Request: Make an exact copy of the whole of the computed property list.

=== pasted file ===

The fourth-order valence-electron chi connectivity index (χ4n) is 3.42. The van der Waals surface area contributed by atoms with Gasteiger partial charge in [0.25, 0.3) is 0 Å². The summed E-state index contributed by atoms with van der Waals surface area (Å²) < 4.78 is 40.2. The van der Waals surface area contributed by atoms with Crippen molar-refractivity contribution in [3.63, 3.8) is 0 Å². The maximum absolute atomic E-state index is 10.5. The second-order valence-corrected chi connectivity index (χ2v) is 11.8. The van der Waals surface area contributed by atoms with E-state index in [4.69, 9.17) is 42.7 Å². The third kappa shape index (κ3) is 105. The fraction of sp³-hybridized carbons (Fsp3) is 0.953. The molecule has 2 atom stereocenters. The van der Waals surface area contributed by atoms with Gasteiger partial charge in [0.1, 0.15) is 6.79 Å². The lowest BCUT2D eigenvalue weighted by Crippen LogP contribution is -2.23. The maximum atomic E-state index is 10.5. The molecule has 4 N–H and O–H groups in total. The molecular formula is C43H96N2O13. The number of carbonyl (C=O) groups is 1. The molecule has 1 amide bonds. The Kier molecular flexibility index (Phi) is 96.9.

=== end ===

The fourth-order valence-electron chi connectivity index (χ4n) is 3.42. The van der Waals surface area contributed by atoms with Gasteiger partial charge in [0.25, 0.3) is 0 Å². The summed E-state index contributed by atoms with van der Waals surface area (Å²) < 4.78 is 40.2. The van der Waals surface area contributed by atoms with Crippen molar-refractivity contribution in [3.63, 3.8) is 0 Å². The maximum absolute atomic E-state index is 10.5. The second-order valence-corrected chi connectivity index (χ2v) is 11.8. The van der Waals surface area contributed by atoms with E-state index in [4.69, 9.17) is 42.7 Å². The third kappa shape index (κ3) is 105. The fraction of sp³-hybridized carbons (Fsp3) is 0.953. The molecule has 2 atom stereocenters. The van der Waals surface area contributed by atoms with Gasteiger partial charge in [0.1, 0.15) is 6.79 Å². The lowest BCUT2D eigenvalue weighted by Crippen LogP contribution is -2.23. The maximum atomic E-state index is 10.5. The molecule has 4 N–H and O–H groups in total. The molecular formula is C43H96N2O13. The number of carbonyl (C=O) groups is 1. The molecule has 1 amide bonds. The Kier molecular flexibility index (Phi) is 96.9.